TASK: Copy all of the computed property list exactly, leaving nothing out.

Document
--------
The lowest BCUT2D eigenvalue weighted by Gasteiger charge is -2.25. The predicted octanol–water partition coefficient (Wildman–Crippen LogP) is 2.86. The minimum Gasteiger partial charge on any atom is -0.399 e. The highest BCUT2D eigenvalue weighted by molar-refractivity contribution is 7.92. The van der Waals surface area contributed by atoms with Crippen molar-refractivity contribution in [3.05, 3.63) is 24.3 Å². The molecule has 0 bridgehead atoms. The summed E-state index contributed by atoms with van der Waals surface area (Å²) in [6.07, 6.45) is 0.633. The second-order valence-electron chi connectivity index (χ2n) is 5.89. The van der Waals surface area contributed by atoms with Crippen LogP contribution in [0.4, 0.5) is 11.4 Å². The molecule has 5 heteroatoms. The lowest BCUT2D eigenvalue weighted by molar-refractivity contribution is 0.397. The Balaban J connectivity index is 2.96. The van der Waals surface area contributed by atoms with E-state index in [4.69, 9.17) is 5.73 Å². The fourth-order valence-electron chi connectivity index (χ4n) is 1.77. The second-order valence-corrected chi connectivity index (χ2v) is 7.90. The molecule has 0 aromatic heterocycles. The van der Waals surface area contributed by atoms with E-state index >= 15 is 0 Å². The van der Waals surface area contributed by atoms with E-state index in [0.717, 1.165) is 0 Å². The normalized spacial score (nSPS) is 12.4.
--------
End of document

The lowest BCUT2D eigenvalue weighted by Gasteiger charge is -2.25. The predicted octanol–water partition coefficient (Wildman–Crippen LogP) is 2.86. The minimum Gasteiger partial charge on any atom is -0.399 e. The highest BCUT2D eigenvalue weighted by molar-refractivity contribution is 7.92. The van der Waals surface area contributed by atoms with Crippen molar-refractivity contribution in [3.05, 3.63) is 24.3 Å². The molecule has 0 bridgehead atoms. The summed E-state index contributed by atoms with van der Waals surface area (Å²) in [6.07, 6.45) is 0.633. The second-order valence-electron chi connectivity index (χ2n) is 5.89. The van der Waals surface area contributed by atoms with Crippen LogP contribution in [0.4, 0.5) is 11.4 Å². The molecule has 5 heteroatoms. The lowest BCUT2D eigenvalue weighted by molar-refractivity contribution is 0.397. The Balaban J connectivity index is 2.96. The van der Waals surface area contributed by atoms with E-state index in [4.69, 9.17) is 5.73 Å². The fourth-order valence-electron chi connectivity index (χ4n) is 1.77. The second-order valence-corrected chi connectivity index (χ2v) is 7.90. The molecule has 0 aromatic heterocycles. The van der Waals surface area contributed by atoms with E-state index >= 15 is 0 Å². The van der Waals surface area contributed by atoms with E-state index in [0.717, 1.165) is 0 Å². The normalized spacial score (nSPS) is 12.4.